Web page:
GammaSquad Review: ‘Dark Souls III’ Is Ready To Kill You In Many, Many Ways

From Software has carved out a heck of a niche making tough action RPGs, and Dark Souls III has been eagerly anticipated by From’s growing fanbase. So has anything substantially changed, or are you just going to die a lot more?

Artistic Achievement

The first Souls game made for the current generation looks very, very pretty. Albeit also very, very brown and grey, since Lothric isn’t exactly a cheerful, colorful place. But you can see the filigree on every piece of armor as you’re getting stabbed to death by a knight, so it’s some pretty, pretty stuff. It also sounds good, although being a Souls game, it’s light on score, which is a good thing. Not that the score’s bad, it’s just they don’t call this game Bright Souls, so it can get a bit heavy after a while.


Let’s be honest here, From makes one type of game, the tough-as-nails action RPG, and they make it well. Aside from some tuning of the controls, some tweaking of a few systems, and so on, this game is like slipping into an iron maiden with fuzzy slippers on. That said, the loot system has been revamped; now everything you pick up is useful, instead of being designed for exactly one play-style or to do one job. You also now have a central hub to explore and build out with NPCs.


It’s almost like preaching to the choir, here; either you’ve already bought this game, or you’re never going to touch it. But while From isn’t interested in rocking the boat, there are some pretty intriguing changes for the better here. I will say these are minor changes we’re talking about. This game is still dense, bordering on obtuse in places; it still rewards exploring while simultaneously making that a bit harder of a task than most games. You’re still going to die a lot. There are still traps and level designs that funnel you toward tougher enemies while hiding useful loot along the way.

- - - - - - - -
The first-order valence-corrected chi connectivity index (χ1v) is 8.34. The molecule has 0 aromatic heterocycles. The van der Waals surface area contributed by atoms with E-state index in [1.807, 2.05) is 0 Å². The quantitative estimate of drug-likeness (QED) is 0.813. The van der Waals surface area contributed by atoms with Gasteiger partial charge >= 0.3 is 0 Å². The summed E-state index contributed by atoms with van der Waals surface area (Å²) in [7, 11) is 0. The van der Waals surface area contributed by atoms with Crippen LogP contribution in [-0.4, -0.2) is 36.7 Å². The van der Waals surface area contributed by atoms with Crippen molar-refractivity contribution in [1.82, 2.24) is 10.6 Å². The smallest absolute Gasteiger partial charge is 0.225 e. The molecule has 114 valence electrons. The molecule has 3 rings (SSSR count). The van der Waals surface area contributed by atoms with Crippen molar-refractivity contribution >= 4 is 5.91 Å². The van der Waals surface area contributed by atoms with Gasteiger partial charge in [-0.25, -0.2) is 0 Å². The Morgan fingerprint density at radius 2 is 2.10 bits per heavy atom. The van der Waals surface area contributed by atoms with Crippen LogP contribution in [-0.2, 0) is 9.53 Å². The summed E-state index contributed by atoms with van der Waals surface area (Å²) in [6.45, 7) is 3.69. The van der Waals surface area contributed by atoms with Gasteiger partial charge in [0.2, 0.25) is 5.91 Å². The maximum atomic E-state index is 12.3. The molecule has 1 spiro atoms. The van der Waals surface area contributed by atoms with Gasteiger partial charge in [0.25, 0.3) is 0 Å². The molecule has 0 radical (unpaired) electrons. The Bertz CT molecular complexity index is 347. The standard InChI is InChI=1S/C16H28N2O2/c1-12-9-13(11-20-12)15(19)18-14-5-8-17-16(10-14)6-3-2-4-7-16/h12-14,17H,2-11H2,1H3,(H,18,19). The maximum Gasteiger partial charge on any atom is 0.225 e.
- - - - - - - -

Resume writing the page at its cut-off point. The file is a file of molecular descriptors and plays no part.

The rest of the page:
What’s changed, perhaps, is that From has spent a lot of time polishing every aspect of this game. They haven’t compromised a bit, of course, but the game feels more streamlined, making it easier to play, if not to win, encounters. Enemies and their attacks are easier to read, strategies are more comprehensible, the controls have a great feel, and the level design is rewarding to explore. The placement of bonfires is slightly more generous.

Some things that need changing, alas, haven’t. The camera can still get stuck and screw you over in a fight. Some of the animations are a bit off, and the game, despite feeling tough but fair most of the time, still has a few obtuse moments. Suffice to say completing every side quest is even more important than it’s ever been, and they can be hard to find.

That said, if there’s a problem beyond the mechanics here, it’s that From’s games are so rich with stuff, with enemies to strategize against and riddles to solve of the “Wait, what do I use this for?” variety, that it can be overwhelming. The game is so intense, right from the beginning, and never lets up, that by the time you crack just a little bit of it, you’re ready to play something else for a while. This game doesn’t need an easy mode, but it’s a game you creep through methodically, and there comes a point where you’d like to sprint occasionally.

Staying Power

You can easily spend 40 hours or more on one playthrough and not find anything; even the first sidequest you can uncover in Lothric is a convoluted trip. Expect to spend a ton of time playing this game.

Bullsh*t Factor

There is, of course, DLC on the way, but it’s hard to imagine where it even fits into this game. It’s so packed with stuff you might never finish.

Final Thoughts

Dark Souls III doesn’t push this particular semi-retro niche to any new or surprising places. But it’s so finely polished, and so tightly tuned, that even when you’re constantly dying, you’ll have a ton of fun doing it.

Verdict: Clear Your Calendar